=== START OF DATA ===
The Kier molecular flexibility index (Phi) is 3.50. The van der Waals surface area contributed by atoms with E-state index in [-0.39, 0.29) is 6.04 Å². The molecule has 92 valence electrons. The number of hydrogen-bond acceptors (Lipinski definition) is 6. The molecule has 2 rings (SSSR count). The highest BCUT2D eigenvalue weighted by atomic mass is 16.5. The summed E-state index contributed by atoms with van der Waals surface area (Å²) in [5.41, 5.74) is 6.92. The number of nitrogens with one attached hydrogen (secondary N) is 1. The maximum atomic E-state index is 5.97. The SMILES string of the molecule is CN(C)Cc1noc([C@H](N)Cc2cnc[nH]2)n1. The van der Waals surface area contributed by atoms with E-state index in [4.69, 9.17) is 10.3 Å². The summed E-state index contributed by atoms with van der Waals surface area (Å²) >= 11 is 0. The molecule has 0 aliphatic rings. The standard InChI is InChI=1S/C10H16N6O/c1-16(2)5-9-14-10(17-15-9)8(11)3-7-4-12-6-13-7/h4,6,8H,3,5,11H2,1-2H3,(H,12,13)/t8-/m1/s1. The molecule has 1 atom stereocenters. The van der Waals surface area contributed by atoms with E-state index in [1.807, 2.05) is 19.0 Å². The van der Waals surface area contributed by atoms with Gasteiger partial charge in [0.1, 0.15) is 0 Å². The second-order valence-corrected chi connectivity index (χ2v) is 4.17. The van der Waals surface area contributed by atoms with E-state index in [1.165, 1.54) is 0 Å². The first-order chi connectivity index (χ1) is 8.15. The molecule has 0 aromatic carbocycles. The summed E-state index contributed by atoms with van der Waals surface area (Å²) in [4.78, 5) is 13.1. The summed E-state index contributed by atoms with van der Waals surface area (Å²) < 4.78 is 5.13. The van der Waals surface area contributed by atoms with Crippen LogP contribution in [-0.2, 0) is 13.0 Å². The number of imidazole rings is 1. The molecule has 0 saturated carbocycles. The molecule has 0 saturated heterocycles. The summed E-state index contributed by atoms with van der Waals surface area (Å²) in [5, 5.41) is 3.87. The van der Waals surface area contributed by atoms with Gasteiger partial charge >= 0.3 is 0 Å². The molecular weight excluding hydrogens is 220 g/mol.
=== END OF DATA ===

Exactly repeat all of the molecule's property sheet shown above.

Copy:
The Kier molecular flexibility index (Phi) is 3.50. The van der Waals surface area contributed by atoms with E-state index in [-0.39, 0.29) is 6.04 Å². The molecule has 92 valence electrons. The number of hydrogen-bond acceptors (Lipinski definition) is 6. The molecule has 2 rings (SSSR count). The highest BCUT2D eigenvalue weighted by atomic mass is 16.5. The summed E-state index contributed by atoms with van der Waals surface area (Å²) in [5.41, 5.74) is 6.92. The number of nitrogens with one attached hydrogen (secondary N) is 1. The maximum atomic E-state index is 5.97. The SMILES string of the molecule is CN(C)Cc1noc([C@H](N)Cc2cnc[nH]2)n1. The van der Waals surface area contributed by atoms with E-state index in [4.69, 9.17) is 10.3 Å². The summed E-state index contributed by atoms with van der Waals surface area (Å²) >= 11 is 0. The molecule has 0 aliphatic rings. The standard InChI is InChI=1S/C10H16N6O/c1-16(2)5-9-14-10(17-15-9)8(11)3-7-4-12-6-13-7/h4,6,8H,3,5,11H2,1-2H3,(H,12,13)/t8-/m1/s1. The molecule has 1 atom stereocenters. The van der Waals surface area contributed by atoms with E-state index in [1.807, 2.05) is 19.0 Å². The van der Waals surface area contributed by atoms with Gasteiger partial charge in [0.1, 0.15) is 0 Å². The second-order valence-corrected chi connectivity index (χ2v) is 4.17. The van der Waals surface area contributed by atoms with E-state index in [1.165, 1.54) is 0 Å². The first-order chi connectivity index (χ1) is 8.15. The molecule has 0 aromatic carbocycles. The summed E-state index contributed by atoms with van der Waals surface area (Å²) in [4.78, 5) is 13.1. The summed E-state index contributed by atoms with van der Waals surface area (Å²) < 4.78 is 5.13. The van der Waals surface area contributed by atoms with Crippen LogP contribution in [-0.2, 0) is 13.0 Å². The number of imidazole rings is 1. The molecule has 0 saturated carbocycles. The molecule has 0 saturated heterocycles. The summed E-state index contributed by atoms with van der Waals surface area (Å²) in [5, 5.41) is 3.87. The van der Waals surface area contributed by atoms with Gasteiger partial charge >= 0.3 is 0 Å². The molecular weight excluding hydrogens is 220 g/mol.